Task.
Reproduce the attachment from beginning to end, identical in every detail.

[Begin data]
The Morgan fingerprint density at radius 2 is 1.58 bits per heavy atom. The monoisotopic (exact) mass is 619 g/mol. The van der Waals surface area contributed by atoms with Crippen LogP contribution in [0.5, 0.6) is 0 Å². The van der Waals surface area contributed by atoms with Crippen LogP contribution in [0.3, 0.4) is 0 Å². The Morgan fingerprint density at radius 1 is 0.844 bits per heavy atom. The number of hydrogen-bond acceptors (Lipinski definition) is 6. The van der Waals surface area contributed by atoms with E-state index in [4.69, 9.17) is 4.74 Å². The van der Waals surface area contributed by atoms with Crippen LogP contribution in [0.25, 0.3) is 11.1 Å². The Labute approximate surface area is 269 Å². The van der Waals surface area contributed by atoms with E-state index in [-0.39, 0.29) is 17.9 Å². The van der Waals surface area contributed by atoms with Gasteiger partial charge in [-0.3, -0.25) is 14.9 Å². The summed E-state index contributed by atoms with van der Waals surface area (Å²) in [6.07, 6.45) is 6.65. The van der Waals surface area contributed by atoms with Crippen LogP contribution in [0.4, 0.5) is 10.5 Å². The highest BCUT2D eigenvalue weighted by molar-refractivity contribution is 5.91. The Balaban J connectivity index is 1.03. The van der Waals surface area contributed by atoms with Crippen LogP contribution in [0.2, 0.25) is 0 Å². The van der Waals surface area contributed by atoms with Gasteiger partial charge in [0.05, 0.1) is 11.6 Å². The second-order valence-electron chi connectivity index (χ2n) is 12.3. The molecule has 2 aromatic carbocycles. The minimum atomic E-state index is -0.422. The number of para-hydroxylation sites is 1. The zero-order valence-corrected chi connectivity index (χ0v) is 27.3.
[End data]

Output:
The Morgan fingerprint density at radius 2 is 1.58 bits per heavy atom. The monoisotopic (exact) mass is 619 g/mol. The van der Waals surface area contributed by atoms with Crippen LogP contribution in [0.5, 0.6) is 0 Å². The van der Waals surface area contributed by atoms with Crippen LogP contribution in [0.3, 0.4) is 0 Å². The Morgan fingerprint density at radius 1 is 0.844 bits per heavy atom. The number of hydrogen-bond acceptors (Lipinski definition) is 6. The van der Waals surface area contributed by atoms with E-state index in [4.69, 9.17) is 4.74 Å². The van der Waals surface area contributed by atoms with Crippen LogP contribution in [0.25, 0.3) is 11.1 Å². The Labute approximate surface area is 269 Å². The van der Waals surface area contributed by atoms with E-state index in [-0.39, 0.29) is 17.9 Å². The van der Waals surface area contributed by atoms with Gasteiger partial charge in [-0.3, -0.25) is 14.9 Å². The summed E-state index contributed by atoms with van der Waals surface area (Å²) in [6.07, 6.45) is 6.65. The van der Waals surface area contributed by atoms with Crippen LogP contribution in [0.4, 0.5) is 10.5 Å². The highest BCUT2D eigenvalue weighted by molar-refractivity contribution is 5.91. The Balaban J connectivity index is 1.03. The van der Waals surface area contributed by atoms with Crippen LogP contribution in [0.2, 0.25) is 0 Å². The van der Waals surface area contributed by atoms with Gasteiger partial charge in [0.05, 0.1) is 11.6 Å². The second-order valence-electron chi connectivity index (χ2n) is 12.3. The molecule has 2 aromatic carbocycles. The minimum atomic E-state index is -0.422. The number of para-hydroxylation sites is 1. The zero-order valence-corrected chi connectivity index (χ0v) is 27.3.